Thursday, July 19, 2018

The 2018 MacBooks Pros are Out, Time to Buy a 2015 MacBook Pro Retina 13"

I've been concerned about how little time I spend on my home software projects these days, and have been thinking that maybe a MacBook Pro would allow me to quietly get some work done in the early hours when I wake up but don't want to wake my wife up with the noise of the mechanical keyboard and the beacon of light from the big monitor on my Mac Mini across the room. So, I was in the market for a new personal MacBook Pro, as the other portable Macs in the house are claimed by children.

The 2018 speed bump version of the Touch Bar MacBook Pros came out last week, so I diligently customized my dream machine: the 16GB, 1TB configuration of the new quad core  13".

Which while a lot of money, would be fine as I do pretty well, and this would be a daily device, and I'd get a discount via my day job at a large corporation. Still it's a lot of money; and I just put a new roof on the house, and the children might want to go to college someday.

So, I browsed my company's used computer page, and found they were selling used 2015 MacBook Pros with Retina Display 8GB, 128GB.

Now, I might be able to get along with 8GB as all I'm really doing is compiling small Swift projects, but 128GB would not even store my Xcode folder after all the simulators and whatnot are installed. Spending my days managing storage is not worth my time. This particular model takes a custom SSD, but it is easily replaceable. After getting scared off of a 3rd party SSD by the reviews on Amazon, I found a used 512GB OEM SSD on eBay.

The two components arrived over the last couple days and I popped in the replacement drive—lost a case screw, ugh—did a clean install of High Sierra, installed my development tools on it. This is not going to be a video editor, a photo manager, or a repository of my iTunes content. I'll code and browse the web, and that's about it, not even the distraction of eMail. It's only a dual core, so it isn't going to compile as fast as the quad core in my 2012 Mac Mini, but it will drive my 38" ultra wide screen monitor (3840×1600) at 60Hz when docked unlike the 30Hz the Mini brings. Geekbench 4 gives it 3734 single, 7158 multi, so a bit faster at single than my Mini (3,382), a lot slower at multi (11,360); gotta love those old quad cores.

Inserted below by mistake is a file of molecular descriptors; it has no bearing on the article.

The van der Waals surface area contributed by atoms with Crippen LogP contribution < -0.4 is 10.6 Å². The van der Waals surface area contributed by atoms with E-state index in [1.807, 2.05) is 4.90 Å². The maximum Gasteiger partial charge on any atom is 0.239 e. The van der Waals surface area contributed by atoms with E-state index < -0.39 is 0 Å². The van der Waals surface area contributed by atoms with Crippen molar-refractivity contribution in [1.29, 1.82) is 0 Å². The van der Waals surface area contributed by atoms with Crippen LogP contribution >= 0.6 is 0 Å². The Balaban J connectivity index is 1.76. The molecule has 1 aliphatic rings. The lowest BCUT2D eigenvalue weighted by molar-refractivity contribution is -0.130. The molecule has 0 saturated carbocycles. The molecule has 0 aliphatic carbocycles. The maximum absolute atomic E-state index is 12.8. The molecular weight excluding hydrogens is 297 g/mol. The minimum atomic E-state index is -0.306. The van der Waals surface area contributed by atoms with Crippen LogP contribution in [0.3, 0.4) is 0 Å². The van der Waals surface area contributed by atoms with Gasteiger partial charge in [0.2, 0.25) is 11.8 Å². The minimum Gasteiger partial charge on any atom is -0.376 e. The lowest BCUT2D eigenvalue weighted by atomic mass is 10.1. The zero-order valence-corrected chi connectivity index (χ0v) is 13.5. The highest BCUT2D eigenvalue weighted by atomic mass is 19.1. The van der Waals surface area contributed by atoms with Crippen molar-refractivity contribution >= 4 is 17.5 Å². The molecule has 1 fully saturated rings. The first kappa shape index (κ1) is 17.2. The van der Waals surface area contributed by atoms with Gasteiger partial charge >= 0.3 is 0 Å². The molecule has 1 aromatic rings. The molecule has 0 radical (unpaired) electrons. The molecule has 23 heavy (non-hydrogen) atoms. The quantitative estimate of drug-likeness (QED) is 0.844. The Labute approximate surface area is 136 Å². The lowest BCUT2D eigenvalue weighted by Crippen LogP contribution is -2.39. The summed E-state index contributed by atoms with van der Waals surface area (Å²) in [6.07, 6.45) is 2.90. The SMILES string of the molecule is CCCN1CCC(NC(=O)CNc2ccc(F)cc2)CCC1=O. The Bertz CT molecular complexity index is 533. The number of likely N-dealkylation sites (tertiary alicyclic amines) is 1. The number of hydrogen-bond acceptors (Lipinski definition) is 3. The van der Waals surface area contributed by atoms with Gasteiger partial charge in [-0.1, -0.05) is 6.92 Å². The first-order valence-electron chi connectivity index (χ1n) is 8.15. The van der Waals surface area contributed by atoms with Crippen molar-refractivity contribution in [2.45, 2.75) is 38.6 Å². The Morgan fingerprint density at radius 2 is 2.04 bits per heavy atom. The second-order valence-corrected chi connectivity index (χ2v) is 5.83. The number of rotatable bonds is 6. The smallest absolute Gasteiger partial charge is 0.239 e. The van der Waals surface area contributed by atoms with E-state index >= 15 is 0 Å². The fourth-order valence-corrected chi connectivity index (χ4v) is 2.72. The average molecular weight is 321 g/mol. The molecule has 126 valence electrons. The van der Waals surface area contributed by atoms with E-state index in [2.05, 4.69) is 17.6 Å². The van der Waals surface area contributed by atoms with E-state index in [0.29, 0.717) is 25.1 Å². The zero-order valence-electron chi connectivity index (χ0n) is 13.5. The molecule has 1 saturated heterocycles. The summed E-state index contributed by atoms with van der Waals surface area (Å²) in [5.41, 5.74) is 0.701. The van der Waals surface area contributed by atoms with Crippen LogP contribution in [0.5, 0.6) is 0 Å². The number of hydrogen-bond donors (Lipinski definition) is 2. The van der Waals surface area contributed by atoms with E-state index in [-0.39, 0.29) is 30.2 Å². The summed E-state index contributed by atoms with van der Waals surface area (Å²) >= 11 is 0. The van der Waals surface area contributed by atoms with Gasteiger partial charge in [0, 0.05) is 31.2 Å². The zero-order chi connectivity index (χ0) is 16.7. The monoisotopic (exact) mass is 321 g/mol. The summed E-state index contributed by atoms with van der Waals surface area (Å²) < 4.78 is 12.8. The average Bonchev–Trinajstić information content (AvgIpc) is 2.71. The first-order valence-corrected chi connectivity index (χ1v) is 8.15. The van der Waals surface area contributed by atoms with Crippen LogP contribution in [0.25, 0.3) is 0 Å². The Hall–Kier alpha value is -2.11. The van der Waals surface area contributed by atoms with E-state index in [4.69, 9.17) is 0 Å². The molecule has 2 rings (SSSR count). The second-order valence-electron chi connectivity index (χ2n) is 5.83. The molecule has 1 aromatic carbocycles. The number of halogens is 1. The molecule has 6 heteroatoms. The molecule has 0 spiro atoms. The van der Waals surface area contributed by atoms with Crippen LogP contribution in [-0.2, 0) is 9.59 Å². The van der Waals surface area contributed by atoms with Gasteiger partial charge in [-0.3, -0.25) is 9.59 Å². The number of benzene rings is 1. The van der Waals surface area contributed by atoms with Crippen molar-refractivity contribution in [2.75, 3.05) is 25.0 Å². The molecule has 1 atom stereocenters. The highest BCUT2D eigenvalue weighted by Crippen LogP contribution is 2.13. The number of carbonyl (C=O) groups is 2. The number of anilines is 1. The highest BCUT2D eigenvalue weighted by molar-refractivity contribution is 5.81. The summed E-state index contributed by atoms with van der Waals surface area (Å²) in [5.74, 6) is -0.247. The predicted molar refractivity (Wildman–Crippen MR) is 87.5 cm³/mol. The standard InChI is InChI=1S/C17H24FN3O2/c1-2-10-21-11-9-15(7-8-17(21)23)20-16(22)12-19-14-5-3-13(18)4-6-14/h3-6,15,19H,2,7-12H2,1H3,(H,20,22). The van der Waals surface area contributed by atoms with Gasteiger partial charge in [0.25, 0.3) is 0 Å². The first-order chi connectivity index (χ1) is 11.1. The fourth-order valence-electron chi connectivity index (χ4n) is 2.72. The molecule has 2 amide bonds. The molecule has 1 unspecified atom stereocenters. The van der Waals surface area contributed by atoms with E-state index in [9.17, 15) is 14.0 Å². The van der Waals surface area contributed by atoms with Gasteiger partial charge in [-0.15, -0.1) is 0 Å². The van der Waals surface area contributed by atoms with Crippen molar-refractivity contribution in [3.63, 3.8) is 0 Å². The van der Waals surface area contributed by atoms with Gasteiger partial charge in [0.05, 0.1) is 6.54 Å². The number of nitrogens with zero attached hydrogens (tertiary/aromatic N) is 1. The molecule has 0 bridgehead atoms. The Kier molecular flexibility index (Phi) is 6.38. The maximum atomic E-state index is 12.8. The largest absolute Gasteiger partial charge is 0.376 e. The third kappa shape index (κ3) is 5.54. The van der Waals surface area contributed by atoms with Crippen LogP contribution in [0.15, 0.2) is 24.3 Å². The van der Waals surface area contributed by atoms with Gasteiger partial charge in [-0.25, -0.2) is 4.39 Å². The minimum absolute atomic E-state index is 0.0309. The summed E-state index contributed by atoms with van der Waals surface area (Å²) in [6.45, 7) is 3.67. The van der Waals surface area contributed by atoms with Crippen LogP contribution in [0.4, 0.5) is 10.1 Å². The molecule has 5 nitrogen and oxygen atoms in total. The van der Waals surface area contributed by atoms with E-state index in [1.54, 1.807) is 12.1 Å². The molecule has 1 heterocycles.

I setup the Mini to act as a Time Machine server, so the MacBook will be backed up automagically.

It has an escape key, not that I am one of those developers that use the escape key much, an SD reader, dual ThunderBolt 2 ports, and an HDMI port, so when attached to my desktop, it'll be pretty wired up with MagSafe, USB 3, DisplayPort and a Thunderbolt Ethernet adaptor. Not quite the simplicity of a single USB-C cable going into an eGPU I could have bought.

I lucked out with used. Its previous owner cared. You have to look closely at the MagSafe connector to even tell it's been used. It's spotless. The keyboard might not be my preferred mechanical, but has decent travel and doesn't have the poor reputation of subsequent models. The Retina display is flawless and beautiful. Not a True Tone with a P3 gamut, but a treat compared to the displays in my children's 2009 MacBook Pro and 2011 MacBook Air. Is compact and light so it won't be cumbersome using in bed, or slipping into my backpack with my corporate 15".  Just a beautiful machine. Still half the RAM, disk, and cores of the pricier new model, but a lot of ports, MagSafe, nicer keyboard, SD Card reader. A perfectly adequate app developer machine.

For less than half the money, I got more than half the machine.

Monday, July 16, 2018

Filing a Bug Against Core Graphics [Update: fixed]

So, I was verifying that my Chemistry Keyboard works with the iOS 12 beta, and I immediately noticed that the Globe button's icon looked like this:
As I render all my artwork with my own SVGgh library, I had stumbled across a bug in Core Graphics. After much checking and simplifying I figured out that it was possible to add an arc to a CGMutablePath with parameters such that a subsequent call to CGPathCloseSubpath would not maintain the path's current point, and instead revert it to (0.0, 0.0). 

Filed a bug (42266130) with the Apple bug reporter and I hope they can get around to fixing it by release. 

[Update: Fixed in the 5th beta. Thanks for the responsiveness.]